SH: Yeah, the classic example would be the Salman Rushdie prank. On the fifth anniversary of the Fatwa I was very fed up with British media coverage of the Rushdie affair that configured all Muslims as fundamentalists, as though there weren’t Sunni, Sufi, Shi’ite etc. and as if these weren't as different from each other as the various Christian sects like Catholic, Protestant, Orthodox etc. So I decided to put out a fake press release saying that Rushdie had teamed up with John Latham, the sixties artist who was famous for burning piles of books. I sent this press release to fifty literary critics, with the phone number of Rushdie's literary agency and the name of someone that worked there, saying that Rushdie and Latham were teaming up to burns piles of the Bible and the Koran. The five rules of a press release are 'Who, Why, What, Where, When', and you also have to supply a quote so that a lazy journalist can write their article without doing any work, so I put in Rushdie's mouth the line I'd always wanted to hear him say: 'Since going into hiding I've been studying Middle Eastern history and I now realise that the workers are the only people in a position to define intransigent Islam. In 1958 when Quisan and the Free Officers seized power in Iraq, they killed the monarch and burnt the Koran. This is the kind of activity my collaboration with John Latham is designed to encourage.' Which of course isn't very believable as a quote from Salman Rushdie, but it would have been interesting to hear him say that. He was on record as saying that it was the job of writers to promote different views. I wasn't into winding up Muslims for the sake of it; I think Islamophobia is a genuine problem and needs dealing with. But at the same time it's possible to have criticisms of both Islam and Christianity. I didn't send my fake press release to Muslim groups; I sent it to literary critics on the so called quality Fleet Street newspapers. So the fake press release went out, and fortuitously the person at the agency whose name I'd given happened to be on holiday that week. But there was big police investigation into what had happened. The cops got hold of me after ten days. They'd been asking journalists who they thought might have done it, and someone from The Big Issue said: 'There's only one person who's got these interests in the whole of London.' There weren't any particular consequences, apart from a different person standing outside my door step all day every day for a week and then a couple of visits. And obviously I think most of the well known British authors are pretty stupid, I mean why bother reading Martin Amis or Julian Barnes, I don't have any relationship to that scene. With them its like modernism never really happened, I mean why write novels like that after Beckett and Joyce, its just a waste of time. So I like doing hoaxes against them.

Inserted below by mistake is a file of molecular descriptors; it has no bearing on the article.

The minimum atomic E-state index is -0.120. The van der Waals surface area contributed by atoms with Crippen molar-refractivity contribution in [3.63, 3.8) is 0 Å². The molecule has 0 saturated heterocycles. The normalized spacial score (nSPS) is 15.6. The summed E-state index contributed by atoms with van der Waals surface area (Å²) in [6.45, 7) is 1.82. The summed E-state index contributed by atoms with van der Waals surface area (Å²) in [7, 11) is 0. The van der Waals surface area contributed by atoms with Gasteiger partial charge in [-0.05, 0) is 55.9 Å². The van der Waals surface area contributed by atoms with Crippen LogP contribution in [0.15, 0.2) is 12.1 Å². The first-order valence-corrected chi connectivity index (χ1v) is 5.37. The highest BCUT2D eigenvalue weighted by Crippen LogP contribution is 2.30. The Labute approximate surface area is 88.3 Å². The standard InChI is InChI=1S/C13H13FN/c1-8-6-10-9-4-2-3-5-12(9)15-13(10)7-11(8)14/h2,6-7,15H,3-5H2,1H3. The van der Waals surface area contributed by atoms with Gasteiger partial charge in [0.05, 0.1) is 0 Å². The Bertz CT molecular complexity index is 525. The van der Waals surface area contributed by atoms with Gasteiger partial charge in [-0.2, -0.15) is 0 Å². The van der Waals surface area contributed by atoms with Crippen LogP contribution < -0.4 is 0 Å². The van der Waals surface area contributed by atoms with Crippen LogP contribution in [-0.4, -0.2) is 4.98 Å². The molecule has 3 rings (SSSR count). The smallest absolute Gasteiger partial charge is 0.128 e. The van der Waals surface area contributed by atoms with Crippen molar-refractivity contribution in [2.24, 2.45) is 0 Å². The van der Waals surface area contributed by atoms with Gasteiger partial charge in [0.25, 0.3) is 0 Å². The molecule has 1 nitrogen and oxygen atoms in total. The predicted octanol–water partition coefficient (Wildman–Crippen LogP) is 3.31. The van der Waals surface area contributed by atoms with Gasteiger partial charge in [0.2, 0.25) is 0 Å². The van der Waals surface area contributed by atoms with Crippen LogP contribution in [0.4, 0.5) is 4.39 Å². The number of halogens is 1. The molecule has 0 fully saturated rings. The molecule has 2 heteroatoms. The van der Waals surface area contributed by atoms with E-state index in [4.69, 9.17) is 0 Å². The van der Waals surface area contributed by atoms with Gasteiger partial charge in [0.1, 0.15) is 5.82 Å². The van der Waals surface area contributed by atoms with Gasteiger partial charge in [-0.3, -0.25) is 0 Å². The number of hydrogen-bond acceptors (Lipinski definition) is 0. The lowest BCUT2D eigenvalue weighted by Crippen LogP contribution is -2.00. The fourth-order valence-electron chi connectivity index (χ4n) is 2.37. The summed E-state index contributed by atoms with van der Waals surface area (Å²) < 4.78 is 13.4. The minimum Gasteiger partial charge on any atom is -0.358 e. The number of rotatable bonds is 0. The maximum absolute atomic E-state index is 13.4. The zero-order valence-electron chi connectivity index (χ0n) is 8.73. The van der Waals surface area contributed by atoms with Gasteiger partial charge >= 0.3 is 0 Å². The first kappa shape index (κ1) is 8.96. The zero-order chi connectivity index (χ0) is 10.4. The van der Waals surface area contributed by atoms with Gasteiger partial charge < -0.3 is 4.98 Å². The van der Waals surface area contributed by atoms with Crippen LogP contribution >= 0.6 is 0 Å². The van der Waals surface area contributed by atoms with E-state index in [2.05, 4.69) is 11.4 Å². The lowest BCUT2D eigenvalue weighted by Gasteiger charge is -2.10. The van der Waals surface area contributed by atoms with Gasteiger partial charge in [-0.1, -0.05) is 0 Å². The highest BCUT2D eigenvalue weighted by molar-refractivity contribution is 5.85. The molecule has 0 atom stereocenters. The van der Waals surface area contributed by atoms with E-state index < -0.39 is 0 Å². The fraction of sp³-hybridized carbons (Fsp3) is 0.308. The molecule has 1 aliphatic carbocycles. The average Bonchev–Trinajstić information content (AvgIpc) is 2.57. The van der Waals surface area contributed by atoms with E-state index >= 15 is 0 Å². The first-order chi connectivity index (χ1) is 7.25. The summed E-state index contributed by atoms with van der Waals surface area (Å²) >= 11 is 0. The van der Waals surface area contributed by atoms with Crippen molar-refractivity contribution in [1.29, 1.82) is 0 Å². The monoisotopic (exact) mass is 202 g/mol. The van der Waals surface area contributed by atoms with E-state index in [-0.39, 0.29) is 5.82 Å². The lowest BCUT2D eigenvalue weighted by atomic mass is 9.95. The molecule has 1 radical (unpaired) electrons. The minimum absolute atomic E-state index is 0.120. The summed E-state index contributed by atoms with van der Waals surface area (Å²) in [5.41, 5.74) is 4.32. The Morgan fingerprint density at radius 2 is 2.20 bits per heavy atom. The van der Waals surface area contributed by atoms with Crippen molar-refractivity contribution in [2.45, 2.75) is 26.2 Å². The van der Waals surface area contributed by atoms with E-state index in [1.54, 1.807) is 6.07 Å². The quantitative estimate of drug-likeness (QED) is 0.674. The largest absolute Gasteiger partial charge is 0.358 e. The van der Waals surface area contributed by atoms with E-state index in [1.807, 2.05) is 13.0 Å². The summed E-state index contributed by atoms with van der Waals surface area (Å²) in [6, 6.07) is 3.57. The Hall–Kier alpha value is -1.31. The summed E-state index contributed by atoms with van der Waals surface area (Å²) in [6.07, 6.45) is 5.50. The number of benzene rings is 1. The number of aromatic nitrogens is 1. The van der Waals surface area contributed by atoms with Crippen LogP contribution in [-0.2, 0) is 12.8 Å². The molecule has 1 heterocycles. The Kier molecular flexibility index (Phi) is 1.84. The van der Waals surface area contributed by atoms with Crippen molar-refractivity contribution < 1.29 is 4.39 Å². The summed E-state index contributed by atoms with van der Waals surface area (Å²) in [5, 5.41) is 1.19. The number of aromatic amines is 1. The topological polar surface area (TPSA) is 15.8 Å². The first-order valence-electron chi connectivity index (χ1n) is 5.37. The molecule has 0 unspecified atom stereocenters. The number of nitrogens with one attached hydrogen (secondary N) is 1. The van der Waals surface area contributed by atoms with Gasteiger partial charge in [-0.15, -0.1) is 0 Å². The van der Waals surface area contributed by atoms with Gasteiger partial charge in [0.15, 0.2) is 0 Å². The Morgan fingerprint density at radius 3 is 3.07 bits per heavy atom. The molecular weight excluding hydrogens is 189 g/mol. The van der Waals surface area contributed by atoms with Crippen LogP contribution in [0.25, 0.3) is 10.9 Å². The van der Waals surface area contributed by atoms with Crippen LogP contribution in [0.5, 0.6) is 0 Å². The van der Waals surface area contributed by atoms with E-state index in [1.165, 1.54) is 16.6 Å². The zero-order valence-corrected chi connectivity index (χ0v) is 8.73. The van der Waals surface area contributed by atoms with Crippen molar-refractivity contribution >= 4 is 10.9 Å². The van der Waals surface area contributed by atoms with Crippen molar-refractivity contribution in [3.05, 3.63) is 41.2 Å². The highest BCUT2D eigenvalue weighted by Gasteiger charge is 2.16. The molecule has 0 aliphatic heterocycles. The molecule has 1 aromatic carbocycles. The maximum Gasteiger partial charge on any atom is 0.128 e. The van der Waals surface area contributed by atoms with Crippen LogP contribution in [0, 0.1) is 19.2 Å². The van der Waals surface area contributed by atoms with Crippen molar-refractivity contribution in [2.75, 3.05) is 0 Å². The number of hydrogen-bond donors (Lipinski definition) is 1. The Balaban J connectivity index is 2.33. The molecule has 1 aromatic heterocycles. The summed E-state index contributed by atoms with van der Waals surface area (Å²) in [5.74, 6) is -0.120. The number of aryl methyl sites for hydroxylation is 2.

JM: Which authors do you prefer? And artists?